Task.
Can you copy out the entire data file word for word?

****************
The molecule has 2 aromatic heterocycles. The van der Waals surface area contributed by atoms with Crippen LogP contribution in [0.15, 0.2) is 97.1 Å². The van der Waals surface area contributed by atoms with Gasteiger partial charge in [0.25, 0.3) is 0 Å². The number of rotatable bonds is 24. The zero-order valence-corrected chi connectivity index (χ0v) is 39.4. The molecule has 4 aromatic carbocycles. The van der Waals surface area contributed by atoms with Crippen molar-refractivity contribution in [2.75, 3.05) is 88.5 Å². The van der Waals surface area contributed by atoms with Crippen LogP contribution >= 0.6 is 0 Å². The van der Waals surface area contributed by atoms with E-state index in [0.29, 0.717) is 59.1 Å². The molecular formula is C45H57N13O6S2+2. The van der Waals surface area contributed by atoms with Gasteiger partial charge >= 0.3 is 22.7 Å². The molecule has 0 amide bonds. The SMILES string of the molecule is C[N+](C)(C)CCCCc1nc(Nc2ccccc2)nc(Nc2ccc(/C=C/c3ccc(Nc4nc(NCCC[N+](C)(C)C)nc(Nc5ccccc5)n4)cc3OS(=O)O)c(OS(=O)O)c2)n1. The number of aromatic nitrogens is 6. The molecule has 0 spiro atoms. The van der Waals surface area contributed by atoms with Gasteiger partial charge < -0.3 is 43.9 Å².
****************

The molecule has 2 aromatic heterocycles. The van der Waals surface area contributed by atoms with Crippen LogP contribution in [0.15, 0.2) is 97.1 Å². The van der Waals surface area contributed by atoms with Gasteiger partial charge in [0.25, 0.3) is 0 Å². The number of rotatable bonds is 24. The zero-order valence-corrected chi connectivity index (χ0v) is 39.4. The molecule has 4 aromatic carbocycles. The van der Waals surface area contributed by atoms with Crippen molar-refractivity contribution in [2.75, 3.05) is 88.5 Å². The van der Waals surface area contributed by atoms with Crippen LogP contribution >= 0.6 is 0 Å². The van der Waals surface area contributed by atoms with E-state index in [0.29, 0.717) is 59.1 Å². The molecular formula is C45H57N13O6S2+2. The van der Waals surface area contributed by atoms with Gasteiger partial charge >= 0.3 is 22.7 Å². The molecule has 0 amide bonds. The SMILES string of the molecule is C[N+](C)(C)CCCCc1nc(Nc2ccccc2)nc(Nc2ccc(/C=C/c3ccc(Nc4nc(NCCC[N+](C)(C)C)nc(Nc5ccccc5)n4)cc3OS(=O)O)c(OS(=O)O)c2)n1. The number of aromatic nitrogens is 6. The molecule has 0 spiro atoms. The van der Waals surface area contributed by atoms with Gasteiger partial charge < -0.3 is 43.9 Å².